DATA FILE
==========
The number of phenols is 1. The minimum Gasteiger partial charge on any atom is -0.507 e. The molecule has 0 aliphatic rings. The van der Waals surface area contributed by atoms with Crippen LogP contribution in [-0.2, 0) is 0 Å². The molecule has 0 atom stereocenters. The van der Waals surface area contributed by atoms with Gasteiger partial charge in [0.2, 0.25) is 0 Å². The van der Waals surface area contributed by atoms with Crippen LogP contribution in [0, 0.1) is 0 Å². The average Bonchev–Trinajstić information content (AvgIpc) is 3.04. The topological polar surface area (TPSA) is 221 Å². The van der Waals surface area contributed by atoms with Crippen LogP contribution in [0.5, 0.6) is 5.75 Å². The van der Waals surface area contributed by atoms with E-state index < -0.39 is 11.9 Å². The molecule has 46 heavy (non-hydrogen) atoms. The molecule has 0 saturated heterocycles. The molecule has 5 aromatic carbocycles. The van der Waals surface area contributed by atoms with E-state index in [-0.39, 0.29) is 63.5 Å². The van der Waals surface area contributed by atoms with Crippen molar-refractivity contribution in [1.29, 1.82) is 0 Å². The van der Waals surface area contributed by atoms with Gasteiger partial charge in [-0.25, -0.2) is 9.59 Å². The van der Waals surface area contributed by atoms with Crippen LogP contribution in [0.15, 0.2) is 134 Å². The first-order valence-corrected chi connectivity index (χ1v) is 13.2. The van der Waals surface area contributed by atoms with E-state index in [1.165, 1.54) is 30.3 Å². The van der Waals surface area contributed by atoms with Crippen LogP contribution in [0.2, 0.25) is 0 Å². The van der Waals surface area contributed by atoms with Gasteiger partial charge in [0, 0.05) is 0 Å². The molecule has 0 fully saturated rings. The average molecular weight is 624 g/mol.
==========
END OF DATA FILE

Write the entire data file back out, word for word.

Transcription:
The number of phenols is 1. The minimum Gasteiger partial charge on any atom is -0.507 e. The molecule has 0 aliphatic rings. The van der Waals surface area contributed by atoms with Crippen LogP contribution in [-0.2, 0) is 0 Å². The molecule has 0 atom stereocenters. The van der Waals surface area contributed by atoms with Gasteiger partial charge in [0.2, 0.25) is 0 Å². The van der Waals surface area contributed by atoms with Crippen LogP contribution in [0, 0.1) is 0 Å². The average Bonchev–Trinajstić information content (AvgIpc) is 3.04. The topological polar surface area (TPSA) is 221 Å². The van der Waals surface area contributed by atoms with Crippen LogP contribution in [0.5, 0.6) is 5.75 Å². The van der Waals surface area contributed by atoms with E-state index < -0.39 is 11.9 Å². The molecule has 46 heavy (non-hydrogen) atoms. The molecule has 0 saturated heterocycles. The molecule has 5 aromatic carbocycles. The van der Waals surface area contributed by atoms with E-state index in [-0.39, 0.29) is 63.5 Å². The van der Waals surface area contributed by atoms with Crippen molar-refractivity contribution in [1.29, 1.82) is 0 Å². The van der Waals surface area contributed by atoms with Gasteiger partial charge in [-0.25, -0.2) is 9.59 Å². The van der Waals surface area contributed by atoms with Crippen LogP contribution in [0.15, 0.2) is 134 Å². The first-order valence-corrected chi connectivity index (χ1v) is 13.2. The van der Waals surface area contributed by atoms with E-state index in [1.165, 1.54) is 30.3 Å². The van der Waals surface area contributed by atoms with Crippen LogP contribution in [0.2, 0.25) is 0 Å². The van der Waals surface area contributed by atoms with Gasteiger partial charge in [0, 0.05) is 0 Å². The molecule has 0 fully saturated rings. The average molecular weight is 624 g/mol.